BEDFORD, Mass.–A small solar startup opens a new factory and gets ready to tap a Department of Energy loan guarantee with the hopes of competing with global manufacturers. This may sounds like the second coming of Solyndra, but the story of 1366 Technologies so far is very different.
1366 Technologies yesterday opened a demonstration plant here where it will manufacture wafers, the thin square sheets of silicon that are converted into cells, which are then wired together to make a solar panel.
By solar industry standards, the plant will be very small—able to produce 25 megawatts worth of solar power per year. But it’s significant because it will put 1366 Technologies’ cost-saving technology to test in a manufacturing environment. If 1366 Technologies can perfect its novel wafer-making machine here, it will effectively remove remaining technical risk and, with financing, be able to build a planned one-gigawatt-per-year plant.
The traditional process of making wafers, where wafer slices are sawed from large ingots of very pure polycrystalline silicon, is complex and wastes lots of expensive material. At this plant, 1366 Technologies will be making wafers at half the cost and produce wafers for cells with about the same efficiency—17 percent. It plans to start making wafers for sale to cell manufacturers within 18 months using a fully automated process, says chief technology officer Ely Sachs, a former MIT professor who co-founded the company almost five years ago.
Building a full-scale plant to make wafers will require about $200 million and 1366 Technologies plans to tap a DOE loan guarantee for about half of that amount, says Craig Lund, the company’s vice president of business development.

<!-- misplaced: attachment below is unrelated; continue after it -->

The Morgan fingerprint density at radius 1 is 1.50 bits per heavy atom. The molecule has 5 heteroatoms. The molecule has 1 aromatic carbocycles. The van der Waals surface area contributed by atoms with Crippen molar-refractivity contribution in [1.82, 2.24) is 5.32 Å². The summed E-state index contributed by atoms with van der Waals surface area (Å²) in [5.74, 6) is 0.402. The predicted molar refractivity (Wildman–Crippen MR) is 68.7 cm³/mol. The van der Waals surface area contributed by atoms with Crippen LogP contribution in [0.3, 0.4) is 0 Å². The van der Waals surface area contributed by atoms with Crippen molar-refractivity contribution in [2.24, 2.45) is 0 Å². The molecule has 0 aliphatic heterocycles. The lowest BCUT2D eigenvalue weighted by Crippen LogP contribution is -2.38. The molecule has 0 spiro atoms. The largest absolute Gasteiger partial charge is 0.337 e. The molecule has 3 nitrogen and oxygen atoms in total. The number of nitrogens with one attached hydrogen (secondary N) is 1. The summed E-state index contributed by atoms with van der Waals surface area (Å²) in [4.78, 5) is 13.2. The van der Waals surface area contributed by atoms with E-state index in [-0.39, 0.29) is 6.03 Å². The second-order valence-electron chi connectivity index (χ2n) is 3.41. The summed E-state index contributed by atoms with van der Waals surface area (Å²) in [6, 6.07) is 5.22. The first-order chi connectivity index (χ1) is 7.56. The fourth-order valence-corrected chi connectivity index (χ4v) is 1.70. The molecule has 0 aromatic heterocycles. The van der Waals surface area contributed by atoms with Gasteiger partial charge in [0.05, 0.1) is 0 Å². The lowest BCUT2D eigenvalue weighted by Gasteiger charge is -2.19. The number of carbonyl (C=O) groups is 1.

Any clean energy company that uses a DOE loan guarantee will immediately draw comparisons to Solyndra, the infamous California-based solar startup that went bankrupt after taking out more than $500 million in loans. (See, A Solar Startup that Isn’t Afraid of Solyndra’s Ghost.)
But both in its technology and business strategy, 1366 Technologies has taken a very different route to the DOE loan. First and foremost, 1366 Technologies has been frugal—having raised $47 million so far, compared to several hundred million dollars at Solyndra—and is taking a measured approach to scaling up, rather than rush into high-volume production.
Whereas Solyndra had a highly specialized thin-film solar product that ultimately didn’t keep pace with the price of commodity silicon solar panels, 1366 Technologies is making a product that fits into the existing solar supply chain—a silicon wafer. Because silicon prices have plummeted in the past four years, 1366 Technologies’ Direct Wafer technology is less compelling than it was when the company launched. Still, executives are confident that they will find customers because they can offer meaningful cost reductions, despite a brutal solar industry shake-out. (See, The Dog Days of Solar.)
The company has also formed partnerships, through investments, with large energy companies, including Hanhwa Solar and NRG Energy. This will help it get access to capital and potential customers.
1366 Technologies certainly can’t be declared a financial success. It must work out any technical issues and prove it can deliver a lower-cost product that will attract customers. If it does, the company will be able to show that innovation in manufacturing can contribute to the economy and help bring down the cost of solar.
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